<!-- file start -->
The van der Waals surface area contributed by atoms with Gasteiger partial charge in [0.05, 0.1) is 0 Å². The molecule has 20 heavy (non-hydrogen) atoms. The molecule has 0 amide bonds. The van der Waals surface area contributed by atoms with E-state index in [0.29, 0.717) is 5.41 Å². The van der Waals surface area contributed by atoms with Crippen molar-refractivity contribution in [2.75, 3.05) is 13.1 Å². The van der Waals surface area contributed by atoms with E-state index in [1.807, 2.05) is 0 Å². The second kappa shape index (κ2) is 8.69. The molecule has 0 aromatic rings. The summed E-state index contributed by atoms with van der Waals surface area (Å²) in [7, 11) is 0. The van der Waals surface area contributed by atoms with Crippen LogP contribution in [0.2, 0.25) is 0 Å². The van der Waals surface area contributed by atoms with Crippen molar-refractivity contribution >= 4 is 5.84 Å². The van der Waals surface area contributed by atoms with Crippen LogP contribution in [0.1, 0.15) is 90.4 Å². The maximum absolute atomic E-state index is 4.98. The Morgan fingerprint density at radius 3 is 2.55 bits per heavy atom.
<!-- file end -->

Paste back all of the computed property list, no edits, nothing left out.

The van der Waals surface area contributed by atoms with Gasteiger partial charge in [0.05, 0.1) is 0 Å². The molecule has 20 heavy (non-hydrogen) atoms. The molecule has 0 amide bonds. The van der Waals surface area contributed by atoms with E-state index in [0.29, 0.717) is 5.41 Å². The van der Waals surface area contributed by atoms with Crippen molar-refractivity contribution in [2.75, 3.05) is 13.1 Å². The van der Waals surface area contributed by atoms with E-state index in [1.807, 2.05) is 0 Å². The second kappa shape index (κ2) is 8.69. The molecule has 0 aromatic rings. The summed E-state index contributed by atoms with van der Waals surface area (Å²) in [7, 11) is 0. The van der Waals surface area contributed by atoms with Crippen LogP contribution in [0.2, 0.25) is 0 Å². The van der Waals surface area contributed by atoms with Crippen molar-refractivity contribution >= 4 is 5.84 Å². The van der Waals surface area contributed by atoms with Crippen LogP contribution in [0.1, 0.15) is 90.4 Å². The maximum absolute atomic E-state index is 4.98. The Morgan fingerprint density at radius 3 is 2.55 bits per heavy atom.